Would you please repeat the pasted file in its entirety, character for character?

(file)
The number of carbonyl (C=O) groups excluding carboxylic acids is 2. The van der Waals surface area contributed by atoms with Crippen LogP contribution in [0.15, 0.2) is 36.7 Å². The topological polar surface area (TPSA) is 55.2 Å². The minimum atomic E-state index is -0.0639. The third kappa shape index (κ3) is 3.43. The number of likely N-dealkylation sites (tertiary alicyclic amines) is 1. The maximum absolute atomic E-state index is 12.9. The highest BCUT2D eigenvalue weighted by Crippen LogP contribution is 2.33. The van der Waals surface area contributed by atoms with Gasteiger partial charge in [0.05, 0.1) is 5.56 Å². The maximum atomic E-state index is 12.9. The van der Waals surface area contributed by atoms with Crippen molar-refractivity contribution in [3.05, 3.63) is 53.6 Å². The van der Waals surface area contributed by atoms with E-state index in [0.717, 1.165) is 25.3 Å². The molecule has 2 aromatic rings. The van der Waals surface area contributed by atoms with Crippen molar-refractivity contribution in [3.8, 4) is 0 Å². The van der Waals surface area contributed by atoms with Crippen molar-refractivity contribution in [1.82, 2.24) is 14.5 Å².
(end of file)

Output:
The number of carbonyl (C=O) groups excluding carboxylic acids is 2. The van der Waals surface area contributed by atoms with Crippen LogP contribution in [0.15, 0.2) is 36.7 Å². The topological polar surface area (TPSA) is 55.2 Å². The minimum atomic E-state index is -0.0639. The third kappa shape index (κ3) is 3.43. The number of likely N-dealkylation sites (tertiary alicyclic amines) is 1. The maximum absolute atomic E-state index is 12.9. The highest BCUT2D eigenvalue weighted by Crippen LogP contribution is 2.33. The van der Waals surface area contributed by atoms with Gasteiger partial charge in [0.05, 0.1) is 5.56 Å². The maximum atomic E-state index is 12.9. The van der Waals surface area contributed by atoms with Crippen molar-refractivity contribution in [3.05, 3.63) is 53.6 Å². The van der Waals surface area contributed by atoms with E-state index in [0.717, 1.165) is 25.3 Å². The molecule has 2 aromatic rings. The van der Waals surface area contributed by atoms with Crippen molar-refractivity contribution in [3.8, 4) is 0 Å². The van der Waals surface area contributed by atoms with Crippen molar-refractivity contribution in [1.82, 2.24) is 14.5 Å².